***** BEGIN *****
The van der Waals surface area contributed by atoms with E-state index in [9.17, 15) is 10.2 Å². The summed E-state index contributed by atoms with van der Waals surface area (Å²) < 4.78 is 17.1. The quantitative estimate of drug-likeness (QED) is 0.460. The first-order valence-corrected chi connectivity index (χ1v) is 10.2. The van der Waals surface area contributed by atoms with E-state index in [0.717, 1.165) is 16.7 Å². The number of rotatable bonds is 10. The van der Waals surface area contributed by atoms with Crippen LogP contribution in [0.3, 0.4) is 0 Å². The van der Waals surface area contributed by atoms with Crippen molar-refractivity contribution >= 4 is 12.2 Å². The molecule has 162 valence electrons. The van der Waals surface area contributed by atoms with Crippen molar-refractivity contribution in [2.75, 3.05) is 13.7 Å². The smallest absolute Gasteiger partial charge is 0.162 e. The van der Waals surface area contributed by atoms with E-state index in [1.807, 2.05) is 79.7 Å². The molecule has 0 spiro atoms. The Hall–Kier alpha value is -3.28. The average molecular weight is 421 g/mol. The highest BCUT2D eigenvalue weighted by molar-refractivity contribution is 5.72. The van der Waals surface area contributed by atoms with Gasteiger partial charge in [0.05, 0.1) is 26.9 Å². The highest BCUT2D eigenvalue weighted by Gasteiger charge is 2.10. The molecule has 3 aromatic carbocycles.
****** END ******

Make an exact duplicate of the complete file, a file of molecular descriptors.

The van der Waals surface area contributed by atoms with E-state index in [9.17, 15) is 10.2 Å². The summed E-state index contributed by atoms with van der Waals surface area (Å²) < 4.78 is 17.1. The quantitative estimate of drug-likeness (QED) is 0.460. The first-order valence-corrected chi connectivity index (χ1v) is 10.2. The van der Waals surface area contributed by atoms with E-state index in [0.717, 1.165) is 16.7 Å². The number of rotatable bonds is 10. The van der Waals surface area contributed by atoms with Crippen LogP contribution in [0.3, 0.4) is 0 Å². The van der Waals surface area contributed by atoms with Crippen molar-refractivity contribution >= 4 is 12.2 Å². The molecule has 162 valence electrons. The van der Waals surface area contributed by atoms with Crippen molar-refractivity contribution in [2.75, 3.05) is 13.7 Å². The smallest absolute Gasteiger partial charge is 0.162 e. The van der Waals surface area contributed by atoms with E-state index in [1.807, 2.05) is 79.7 Å². The molecule has 0 spiro atoms. The Hall–Kier alpha value is -3.28. The average molecular weight is 421 g/mol. The highest BCUT2D eigenvalue weighted by molar-refractivity contribution is 5.72. The van der Waals surface area contributed by atoms with Gasteiger partial charge in [0.05, 0.1) is 26.9 Å². The highest BCUT2D eigenvalue weighted by Gasteiger charge is 2.10. The molecule has 3 aromatic carbocycles.